By Peter Elstrom
It was a sobering moment for Cisco Systems Inc. (CSCO) and its chief executive, John T. Chambers. On Apr. 16, the networking giant announced its revenues for the quarter closing Apr. 30 would drop 5% from a year earlier--and a stunning 30% from the previous three months--to about $4.7 billion. Cisco also said it would lay off 8,500 workers and take a staggering $2.5 billion charge to write down inventory. Cisco, which had been boosting year-over-year sales 50% to 70% in recent quarters, simply hadn't anticipated that orders could decline. "We never built models to anticipate anything of this magnitude," conceded Chambers.
The new era may require a new kind of Cisco. The company became a juggernaut of the Internet Age by using its high-flying stock more effectively than perhaps any other outfit. Rather than develop most of its new technology internally, Cisco used its stock to buy more than 70 companies since 1993 and get its hands on the latest networking gear. Then, it would use its vaunted sales force to market the new technology to its corporate customers and telephone companies. It turned out to be a wildly successful formula. Revenues hit $18.9 billion for fiscal year 2000, more than four times the level of four years earlier.
But Cisco's stock is no longer the high-powered currency it once was. After averaging 100% returns over the five years ended in March, 2000, Cisco's shares are off 78% from their peak, at $18. That could make Chambers' acquisition machine as outdated as a Model T. "He's not going to be able to acquire the way he used to," says David Matheson, CEO of Smart Org, a strategic consulting firm. "He needs to drive organic growth by finding value within the organization." After buying 23 companies last year, Cisco has yet to make an acquisition in 2001.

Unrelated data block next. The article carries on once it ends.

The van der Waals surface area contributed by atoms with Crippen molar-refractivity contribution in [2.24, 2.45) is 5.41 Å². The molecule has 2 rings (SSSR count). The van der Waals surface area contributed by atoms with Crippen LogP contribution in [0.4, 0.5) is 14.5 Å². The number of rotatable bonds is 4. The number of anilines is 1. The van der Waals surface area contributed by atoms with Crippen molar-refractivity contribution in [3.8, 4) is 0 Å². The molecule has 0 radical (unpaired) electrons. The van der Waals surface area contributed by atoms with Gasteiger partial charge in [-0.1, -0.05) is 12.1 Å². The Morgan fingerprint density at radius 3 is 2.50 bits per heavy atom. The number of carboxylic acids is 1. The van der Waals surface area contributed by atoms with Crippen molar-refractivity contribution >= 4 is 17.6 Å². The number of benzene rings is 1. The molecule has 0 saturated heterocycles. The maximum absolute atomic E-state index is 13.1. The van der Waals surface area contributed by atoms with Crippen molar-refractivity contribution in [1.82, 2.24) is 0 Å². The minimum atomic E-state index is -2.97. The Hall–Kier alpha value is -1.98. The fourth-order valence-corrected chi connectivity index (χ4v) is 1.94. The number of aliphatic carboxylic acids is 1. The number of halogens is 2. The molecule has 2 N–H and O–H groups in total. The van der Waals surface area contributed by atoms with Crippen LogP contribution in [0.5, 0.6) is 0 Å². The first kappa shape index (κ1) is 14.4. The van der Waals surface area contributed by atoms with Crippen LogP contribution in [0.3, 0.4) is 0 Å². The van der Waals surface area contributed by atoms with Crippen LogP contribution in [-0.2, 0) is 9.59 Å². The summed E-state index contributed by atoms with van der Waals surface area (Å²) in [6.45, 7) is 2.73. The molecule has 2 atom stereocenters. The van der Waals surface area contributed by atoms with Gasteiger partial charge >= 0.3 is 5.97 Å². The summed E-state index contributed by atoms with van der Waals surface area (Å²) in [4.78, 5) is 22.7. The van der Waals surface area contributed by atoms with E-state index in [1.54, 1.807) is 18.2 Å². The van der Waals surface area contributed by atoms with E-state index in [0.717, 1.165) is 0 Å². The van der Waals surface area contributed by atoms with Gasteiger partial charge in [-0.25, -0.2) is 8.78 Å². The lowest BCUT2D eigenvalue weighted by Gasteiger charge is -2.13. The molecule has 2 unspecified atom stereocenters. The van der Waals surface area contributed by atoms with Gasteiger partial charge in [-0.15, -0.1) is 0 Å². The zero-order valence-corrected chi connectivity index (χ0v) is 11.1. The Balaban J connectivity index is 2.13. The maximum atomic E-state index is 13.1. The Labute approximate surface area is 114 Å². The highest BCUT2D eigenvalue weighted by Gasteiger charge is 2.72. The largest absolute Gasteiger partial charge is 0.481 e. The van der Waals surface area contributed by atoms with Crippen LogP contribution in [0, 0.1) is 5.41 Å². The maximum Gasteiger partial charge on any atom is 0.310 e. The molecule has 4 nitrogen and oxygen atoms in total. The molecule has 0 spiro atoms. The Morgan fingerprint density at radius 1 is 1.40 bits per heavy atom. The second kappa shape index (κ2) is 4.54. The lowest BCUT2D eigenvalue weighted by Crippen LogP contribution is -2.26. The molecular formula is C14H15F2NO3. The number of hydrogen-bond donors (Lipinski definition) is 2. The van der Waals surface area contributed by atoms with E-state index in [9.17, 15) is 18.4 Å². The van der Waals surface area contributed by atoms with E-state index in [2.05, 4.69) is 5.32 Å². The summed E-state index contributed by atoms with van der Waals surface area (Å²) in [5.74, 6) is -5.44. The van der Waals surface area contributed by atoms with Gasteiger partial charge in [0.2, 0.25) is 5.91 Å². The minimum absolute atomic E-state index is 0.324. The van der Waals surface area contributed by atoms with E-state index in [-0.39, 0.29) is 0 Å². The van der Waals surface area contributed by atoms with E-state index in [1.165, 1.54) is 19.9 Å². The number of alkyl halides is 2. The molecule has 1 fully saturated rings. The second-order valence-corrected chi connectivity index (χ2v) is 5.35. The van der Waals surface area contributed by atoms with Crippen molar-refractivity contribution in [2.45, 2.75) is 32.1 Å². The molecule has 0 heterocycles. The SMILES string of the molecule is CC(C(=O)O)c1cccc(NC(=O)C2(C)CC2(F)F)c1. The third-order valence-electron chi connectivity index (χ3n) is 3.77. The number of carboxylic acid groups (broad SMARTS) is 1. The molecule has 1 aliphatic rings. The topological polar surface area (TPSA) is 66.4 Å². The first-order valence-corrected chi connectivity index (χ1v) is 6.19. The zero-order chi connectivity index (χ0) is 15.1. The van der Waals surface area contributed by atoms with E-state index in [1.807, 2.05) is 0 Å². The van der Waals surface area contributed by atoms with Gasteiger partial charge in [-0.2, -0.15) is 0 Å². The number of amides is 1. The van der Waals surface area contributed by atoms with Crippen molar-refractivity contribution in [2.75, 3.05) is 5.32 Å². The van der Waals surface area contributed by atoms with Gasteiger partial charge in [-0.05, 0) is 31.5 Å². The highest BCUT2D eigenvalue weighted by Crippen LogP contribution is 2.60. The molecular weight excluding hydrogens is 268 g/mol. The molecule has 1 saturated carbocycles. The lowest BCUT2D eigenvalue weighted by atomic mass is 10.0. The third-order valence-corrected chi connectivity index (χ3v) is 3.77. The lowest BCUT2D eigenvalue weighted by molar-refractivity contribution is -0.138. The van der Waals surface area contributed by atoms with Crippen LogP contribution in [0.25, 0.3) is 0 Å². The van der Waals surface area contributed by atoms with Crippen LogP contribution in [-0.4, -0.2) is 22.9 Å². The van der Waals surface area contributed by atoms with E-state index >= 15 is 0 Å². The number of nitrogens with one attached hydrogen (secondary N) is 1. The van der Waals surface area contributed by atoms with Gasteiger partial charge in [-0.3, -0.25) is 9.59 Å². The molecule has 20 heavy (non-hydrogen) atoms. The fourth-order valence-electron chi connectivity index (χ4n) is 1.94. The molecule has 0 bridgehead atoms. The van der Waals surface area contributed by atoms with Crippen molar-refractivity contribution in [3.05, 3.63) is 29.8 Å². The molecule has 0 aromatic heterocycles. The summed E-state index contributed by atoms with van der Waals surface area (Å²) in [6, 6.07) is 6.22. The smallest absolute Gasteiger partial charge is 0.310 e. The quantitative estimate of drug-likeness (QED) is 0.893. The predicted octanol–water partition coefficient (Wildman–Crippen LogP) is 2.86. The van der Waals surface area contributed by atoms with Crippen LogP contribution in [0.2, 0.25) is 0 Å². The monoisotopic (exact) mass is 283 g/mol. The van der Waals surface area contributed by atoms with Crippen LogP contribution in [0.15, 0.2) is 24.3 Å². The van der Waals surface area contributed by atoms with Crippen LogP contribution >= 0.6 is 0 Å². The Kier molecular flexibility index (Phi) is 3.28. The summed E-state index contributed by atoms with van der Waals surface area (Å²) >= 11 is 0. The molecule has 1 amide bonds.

If Cisco can't buy as many upstarts, it's likely to have a hard time expanding into promising markets and returning to anything close to the torrid growth of the past. In particular, the company wants to push further into the fast-growing and lucrative optical market. Also, it needs to regain market share in high-end routers, which direct data traffic around the Net.
That's going to be a big challenge without acquisitions. Upstart Juniper Networks Inc. (JNPR) had already grabbed 34% of the high-end router market by the end of 2000, up from 17% at the end of 1999, according to the Dell'Oro Group. At the same time, Cisco's share has dropped from 78% to 65%. Meanwhile, in the optical segment of that market, it remains a small player. "We don't see them very often" competing for bids, says Patrick Nettles, chairman and CEO of Ciena Corp. (CIEN), a leading optical player.
Despite his current troubles, Chambers doesn't think Cisco's business model needs an overhaul. He claims demand for networking equipment will pick up shortly. Sure, the company is budgeting revenues in its fourth quarter, which ends in July, to be flat to down 10%. But over the long term, he says, revenue growth for networking equipment of 30% to 50% is "very realistic." While Cisco will lay off the acquisitions over the short term, in part because it's reducing its workforce, buying new technologies will still be critical. "We will continue to use acquisitions as a way to grow," he says.
NO SURE THING. If anything, Chambers thinks the current tumble in tech stocks gives him a competitive advantage. He argues that many of the companies Cisco is interested in are bargains since they've seen their value fall even more than Cisco's has, and many are desperate for capital. "Almost every company is for sale and we've been asked to buy most of them," he says. Some outsiders agree. "I don't think this busts their business model," says B. Alexander Henderson, an analyst with Salomon Smith Barney.
But Chambers may be just as surprised by the future as he was by the current quarter. Many analysts seriously doubt his growth projections. Paul Sagawa, an analyst at Sanford C. Bernstein & Co., for example, anticipates long-term revenue growth of just 17%. One reason: Entrepreneurs may be less willing to sell out if they don't think Cisco's stock will rocket upwards. "It's no longer a sure thing," says Jeanette Symons, chief technology officer at upstart equipment maker Zhone Technologies. That seems to be something Mr. Chambers still hasn't accepted. Elstrom covers technology in New York.